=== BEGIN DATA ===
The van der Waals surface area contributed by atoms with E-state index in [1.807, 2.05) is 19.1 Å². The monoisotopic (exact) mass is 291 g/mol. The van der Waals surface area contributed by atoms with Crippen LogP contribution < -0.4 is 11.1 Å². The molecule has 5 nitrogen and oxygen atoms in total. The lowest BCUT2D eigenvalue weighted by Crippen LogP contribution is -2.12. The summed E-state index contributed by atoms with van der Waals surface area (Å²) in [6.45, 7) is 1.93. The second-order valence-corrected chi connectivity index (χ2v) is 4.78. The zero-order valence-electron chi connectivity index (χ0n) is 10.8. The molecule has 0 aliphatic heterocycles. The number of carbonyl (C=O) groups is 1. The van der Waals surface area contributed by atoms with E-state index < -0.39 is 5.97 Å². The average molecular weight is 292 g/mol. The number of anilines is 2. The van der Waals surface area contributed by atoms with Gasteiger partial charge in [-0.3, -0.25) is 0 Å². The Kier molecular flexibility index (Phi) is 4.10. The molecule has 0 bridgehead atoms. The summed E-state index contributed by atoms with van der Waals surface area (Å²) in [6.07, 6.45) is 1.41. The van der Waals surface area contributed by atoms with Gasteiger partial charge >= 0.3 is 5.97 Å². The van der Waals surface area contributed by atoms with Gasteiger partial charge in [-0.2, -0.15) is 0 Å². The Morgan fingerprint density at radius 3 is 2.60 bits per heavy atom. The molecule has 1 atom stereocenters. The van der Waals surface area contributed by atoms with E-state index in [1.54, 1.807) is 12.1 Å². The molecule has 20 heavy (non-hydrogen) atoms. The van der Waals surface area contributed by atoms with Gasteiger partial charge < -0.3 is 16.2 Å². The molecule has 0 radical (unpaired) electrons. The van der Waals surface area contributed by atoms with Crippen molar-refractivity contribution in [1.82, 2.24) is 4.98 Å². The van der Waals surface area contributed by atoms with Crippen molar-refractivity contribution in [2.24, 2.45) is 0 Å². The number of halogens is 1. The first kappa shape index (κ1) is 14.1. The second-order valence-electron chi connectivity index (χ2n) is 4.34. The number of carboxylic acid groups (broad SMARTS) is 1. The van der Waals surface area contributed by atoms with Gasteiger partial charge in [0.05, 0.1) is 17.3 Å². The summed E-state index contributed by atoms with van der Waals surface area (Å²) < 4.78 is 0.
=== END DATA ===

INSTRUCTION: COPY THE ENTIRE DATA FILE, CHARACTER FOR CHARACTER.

The van der Waals surface area contributed by atoms with E-state index in [1.807, 2.05) is 19.1 Å². The monoisotopic (exact) mass is 291 g/mol. The van der Waals surface area contributed by atoms with Crippen LogP contribution < -0.4 is 11.1 Å². The molecule has 5 nitrogen and oxygen atoms in total. The lowest BCUT2D eigenvalue weighted by Crippen LogP contribution is -2.12. The summed E-state index contributed by atoms with van der Waals surface area (Å²) in [6.45, 7) is 1.93. The second-order valence-corrected chi connectivity index (χ2v) is 4.78. The zero-order valence-electron chi connectivity index (χ0n) is 10.8. The molecule has 0 aliphatic heterocycles. The number of carbonyl (C=O) groups is 1. The van der Waals surface area contributed by atoms with E-state index < -0.39 is 5.97 Å². The average molecular weight is 292 g/mol. The number of anilines is 2. The van der Waals surface area contributed by atoms with Gasteiger partial charge in [-0.3, -0.25) is 0 Å². The Kier molecular flexibility index (Phi) is 4.10. The molecule has 0 bridgehead atoms. The summed E-state index contributed by atoms with van der Waals surface area (Å²) in [6.07, 6.45) is 1.41. The van der Waals surface area contributed by atoms with Gasteiger partial charge >= 0.3 is 5.97 Å². The van der Waals surface area contributed by atoms with Gasteiger partial charge in [-0.2, -0.15) is 0 Å². The Morgan fingerprint density at radius 3 is 2.60 bits per heavy atom. The molecule has 1 atom stereocenters. The van der Waals surface area contributed by atoms with E-state index in [1.54, 1.807) is 12.1 Å². The molecule has 20 heavy (non-hydrogen) atoms. The van der Waals surface area contributed by atoms with Gasteiger partial charge < -0.3 is 16.2 Å². The molecule has 0 radical (unpaired) electrons. The van der Waals surface area contributed by atoms with Crippen molar-refractivity contribution in [1.82, 2.24) is 4.98 Å². The van der Waals surface area contributed by atoms with Crippen molar-refractivity contribution in [2.24, 2.45) is 0 Å². The number of halogens is 1. The first kappa shape index (κ1) is 14.1. The second-order valence-electron chi connectivity index (χ2n) is 4.34. The number of carboxylic acid groups (broad SMARTS) is 1. The van der Waals surface area contributed by atoms with Gasteiger partial charge in [0.05, 0.1) is 17.3 Å². The summed E-state index contributed by atoms with van der Waals surface area (Å²) < 4.78 is 0.